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Christo, Artist Known for Massive Short-Term Installations, Dies at 84

Bulgarian artist had major public art projects in Southern California, New York City and Berlin

Christo, the single-named artist best known for large-scale, short-term installations that often involved wrapping public spaces in fabric, died Sunday in New York at age 84, according to his official Twitter account.

No cause of death was given.

The Bulgarian artist, whose given name was Christo Vladimirov Javacheff, often collaborated with his late wife Jeanne-Claude, who died in 2009 at age 74, to produce massive works that required considerable money and logistical prowess to achieve.

In 1991, they mounted a $26 million project that involved erecting 1,340 blue umbrellas on the coast of Japan and another 1,760 blue umbrellas along the Southern California coast. The artwork, which required 1,880 workers to install, was marred by tragedy when a spectator died in California when one of the 19-foot-tall umbrellas came loose in a wind storm.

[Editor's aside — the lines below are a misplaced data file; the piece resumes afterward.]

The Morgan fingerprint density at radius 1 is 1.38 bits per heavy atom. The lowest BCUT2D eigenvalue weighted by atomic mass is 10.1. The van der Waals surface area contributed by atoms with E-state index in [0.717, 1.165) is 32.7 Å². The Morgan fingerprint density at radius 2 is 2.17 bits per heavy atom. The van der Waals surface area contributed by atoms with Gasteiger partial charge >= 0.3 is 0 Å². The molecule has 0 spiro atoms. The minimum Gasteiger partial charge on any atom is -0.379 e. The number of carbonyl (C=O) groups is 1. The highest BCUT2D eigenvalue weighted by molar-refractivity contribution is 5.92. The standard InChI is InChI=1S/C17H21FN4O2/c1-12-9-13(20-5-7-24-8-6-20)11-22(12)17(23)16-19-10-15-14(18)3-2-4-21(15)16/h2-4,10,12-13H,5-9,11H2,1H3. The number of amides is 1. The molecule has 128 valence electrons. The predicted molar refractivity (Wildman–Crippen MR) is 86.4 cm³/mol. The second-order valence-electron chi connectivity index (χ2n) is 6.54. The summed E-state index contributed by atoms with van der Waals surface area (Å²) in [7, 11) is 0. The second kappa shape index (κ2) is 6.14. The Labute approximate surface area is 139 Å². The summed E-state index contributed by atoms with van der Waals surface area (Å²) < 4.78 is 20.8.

Four years later, they wrapped the entire Reichstag in Berlin in a metallic fabric. And in 2005, they installed 7,500 saffron-colored vinyl gates in New York City’s Central Park in an artwork that drew 5 million viewers.

Other projects included the wrapping of other major sites in fabric, including Chicago’s Museum of Contemporary Art, Paris’ Pont Neuf and Kunsthalle in Bern, Switzerland.

According to Christo’s Twitter account, the artist was planning to wrap Paris’ L’Arc de Triomphe in fabric for two weeks in the fall of 2021 — a project that is still in the works.